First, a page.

As a result, the decentralized gambling industry would have the required capacity levels to meet the demands of online gamers. With that said, the improvements do not stop there. Crucially, Ethereum 2.0 gambling sites will benefit from an innovative inflation policy.
While opponents of such a policy will argue that this mirrors real-world fiat currencies like the US dollar and Euro, there is one key difference – inflation will be capped. Nevertheless, the reason that inflation will be highly beneficial to the ever-growing Ethereum casino scene is with respect to fees.
This is because the newly created ETH that the inflation policy derives will go towards those responsible for mining transactions. In its current form, individual users are required to cover the costs of sending funds. This is also the case with smart contracts. Every time a transaction is deployed via a smart contract, this requires a transaction to be posted to the blockchain and thus – validated by a node.
As we discussed just a moment ago, online casino games require a significant number of individual transactions to operate, which subsequently makes it unviable when you take fees into account. Instead, each decentralized gambling transaction can be paid for via the inflated supply of ETH.
More flexibility in programming languages
While the main benefits of Ethereum 2.0 for the decentralized gaming industry will center on efficiency, scalability, and fees, it is also important to consider the underlying programming language. At the time of writing, Ethereum 1.0 forces developers to create smart contracts in its own native language – Solidity.
This is somewhat problematic for experienced developers that are used to writing programs in more mainstream languages. Therefore, the only option available is to learn the ins and outs of Solidity, which is no easy feat. More specifically, this has hindered the decentralized gambling industry because it limits the number of high-end games that are available on the market.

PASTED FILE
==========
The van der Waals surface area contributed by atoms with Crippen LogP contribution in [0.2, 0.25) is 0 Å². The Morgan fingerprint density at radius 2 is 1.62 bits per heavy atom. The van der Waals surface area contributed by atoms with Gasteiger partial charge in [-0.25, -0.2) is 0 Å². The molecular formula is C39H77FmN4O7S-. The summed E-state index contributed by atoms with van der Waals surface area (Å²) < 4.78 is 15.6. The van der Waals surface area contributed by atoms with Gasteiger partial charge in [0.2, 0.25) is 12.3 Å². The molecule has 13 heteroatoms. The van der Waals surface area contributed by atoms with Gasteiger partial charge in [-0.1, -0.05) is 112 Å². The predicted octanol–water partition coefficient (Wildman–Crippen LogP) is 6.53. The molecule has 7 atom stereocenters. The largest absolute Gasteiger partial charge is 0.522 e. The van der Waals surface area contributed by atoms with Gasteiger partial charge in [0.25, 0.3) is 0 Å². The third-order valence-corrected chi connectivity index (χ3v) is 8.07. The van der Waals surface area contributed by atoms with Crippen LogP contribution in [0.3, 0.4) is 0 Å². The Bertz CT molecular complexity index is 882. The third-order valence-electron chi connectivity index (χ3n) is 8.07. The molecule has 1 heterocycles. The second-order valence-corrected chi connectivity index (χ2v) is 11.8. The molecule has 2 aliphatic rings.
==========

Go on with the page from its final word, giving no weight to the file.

However, this is where Ethereum 2.0 once again steps in. As per the Ethereum team itself – it is believed that the network upgrade will permit languages in addition to just Solidity. While the specifics are still a work-in-progress, Ethereum notes that developers will be able to write in any language that complies with WASM (WebAssembly).
Ethereum 2.0 and decentralized gaming: The Conclusion?
In summary, although Ethereum and its underlying smart contract protocol has often been described as a potential disputer to the multi-billion dollar online gambling scene, in its current form, the technology is not fit for purpose. Not only is the blockchain restricted to just 16 transactions per second, but a network overload subsequently results in ever-growing fees. This is nothing short of unviable for an online casino space that relies heavily on a high transaction throughput.
With that being said, it appears that Ethereum 2.0 could be here to save the day. The upgrade from proof-of-work to proof-of-stake will allow the blockchain to facilitate up to 4,000 transactions per second, as well as a more efficient and competitively priced ecosystem. This will be further amplified by the Ethereum Foundation’s decision to implement a more aggressive inflation policy, which will ease the burden on decentralized gaming protocols to cover transaction fees.